Some bad news for partnerships in TRA '97.
One of the most complicated sections of the Code is Sec. 704. While many professionals struggle to understand the complexities of Sec. 704(b), Sec. 704(c) is sometimes lost in the shuffle. Sec. 704(c) describes built-in gain rules for partnerships and contributing partners. Built-in gain is defined as the fair market value (FMV) of appreciated property in excess of the contributing partners' bases. The built-in gain is recognized by the contributing partner if the property is distributed to another partner, as if the property had been sold for its FMV at the time of the distribution (Sec. 704(c)(1)(B)). The second way that built-in gain can be recognized is if the partnership distributes to the contributing partner property with an FMV in excess of the asset's basis in the partnership (Sec. 737).
While the TRA '97 does not further complicate this area, it does extend the time that the partnership built-in gain rules are effective, from five to seven years. The new time frame is effective for property contributed after June 8, 1997.
Previously, a partner was required under Sec. 751(a) to recognize as ordinary income amounts received in a sale or exchange of a partnership interest attributable to unrealized assets or substantially appreciated inventory. The TRA '97 eliminates the "substantially appreciated" exception for sales and exchanges after Aug. 5, 1997, unless there was a binding contract before June 8, 1997. The "substantially appreciated" requirement was designed as a de minimis exception, so that the complexities of Sec. 751 could be avoided if the inventory had only a small appreciation. However, it appears that Congress was concerned that striving for tax simplicity had allowed too much room for manipulation and potential avoidance.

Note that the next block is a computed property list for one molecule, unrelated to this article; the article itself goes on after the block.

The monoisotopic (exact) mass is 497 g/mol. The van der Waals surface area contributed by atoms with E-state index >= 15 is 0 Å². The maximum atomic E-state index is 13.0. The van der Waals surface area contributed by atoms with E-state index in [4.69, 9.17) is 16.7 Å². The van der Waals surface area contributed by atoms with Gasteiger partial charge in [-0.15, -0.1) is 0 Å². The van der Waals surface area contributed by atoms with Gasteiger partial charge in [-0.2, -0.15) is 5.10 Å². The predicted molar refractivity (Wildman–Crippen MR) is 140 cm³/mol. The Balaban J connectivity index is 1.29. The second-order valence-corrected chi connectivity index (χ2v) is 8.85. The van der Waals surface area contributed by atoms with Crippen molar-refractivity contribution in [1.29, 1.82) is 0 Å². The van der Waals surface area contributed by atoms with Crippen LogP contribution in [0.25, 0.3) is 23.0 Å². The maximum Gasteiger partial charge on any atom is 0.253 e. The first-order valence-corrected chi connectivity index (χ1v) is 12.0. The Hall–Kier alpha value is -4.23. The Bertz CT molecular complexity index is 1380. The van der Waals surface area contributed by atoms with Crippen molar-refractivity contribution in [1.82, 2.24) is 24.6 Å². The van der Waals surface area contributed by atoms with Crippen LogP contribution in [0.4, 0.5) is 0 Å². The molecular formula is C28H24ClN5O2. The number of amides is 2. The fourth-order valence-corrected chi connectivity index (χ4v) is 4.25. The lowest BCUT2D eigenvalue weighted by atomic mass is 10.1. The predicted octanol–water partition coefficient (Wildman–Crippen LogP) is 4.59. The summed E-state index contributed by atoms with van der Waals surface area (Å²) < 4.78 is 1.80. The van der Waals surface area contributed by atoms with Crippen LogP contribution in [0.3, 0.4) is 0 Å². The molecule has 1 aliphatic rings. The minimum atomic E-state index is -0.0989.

By reference, the TRA '97 also expands Sec. 721(b), which provides an exception to the no gain or loss provisions of Sec. 721(a) when the partnership would be treated as an investment company within the meaning of Sec. 351(e)(1) if it were incorporated. The TRA '97 expands the Sec. 351(e) definition of which assets must be considered in determining whether a corporation would be an investment company to include: stocks and securities, money, financial instruments, foreign currency, interests in real estate investment trusts, regulated investment companies, common trust funds and publicly traded partnerships, certain interests in precious metals and entities that hold such items, and any other assets specified in regulations. The new rules are effective for transfers after June 8, 1997, unless there was a binding contract in place at that time.
New Sec. 706(c)(2) also mandates that, for partnership years beginning after 1997, a partnership's tax year will close with respect to a partner on the date of that partner's death. Previously, if a partner died during a partnership's tax year, the partner's entire allocable share of income, loss, etc., for the year would be taxed to the partner's estate or successor in interest. While this may seem like a fairly simple change, it will cause additional recordkeeping and reporting for partnerships. It is important to note that the TRA '97 does not provide that income can be prorated, but rather indicates that the tax year must be closed with respect to the deceased partner.
All in all, the partnership area gained little if any relief from the TRA '97, instead providing more revenue for Federal coffers while increasing complexity.
From Eileen W. Belkin, CPA, Gray, Gray & Gray, Boston, Mass.
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|Title Annotation:||Taxpayer Relief Act of 1997|
|Author:||Koppel, Michael D.|
|Publication:||The Tax Adviser|
|Date:||Dec 1, 1997|
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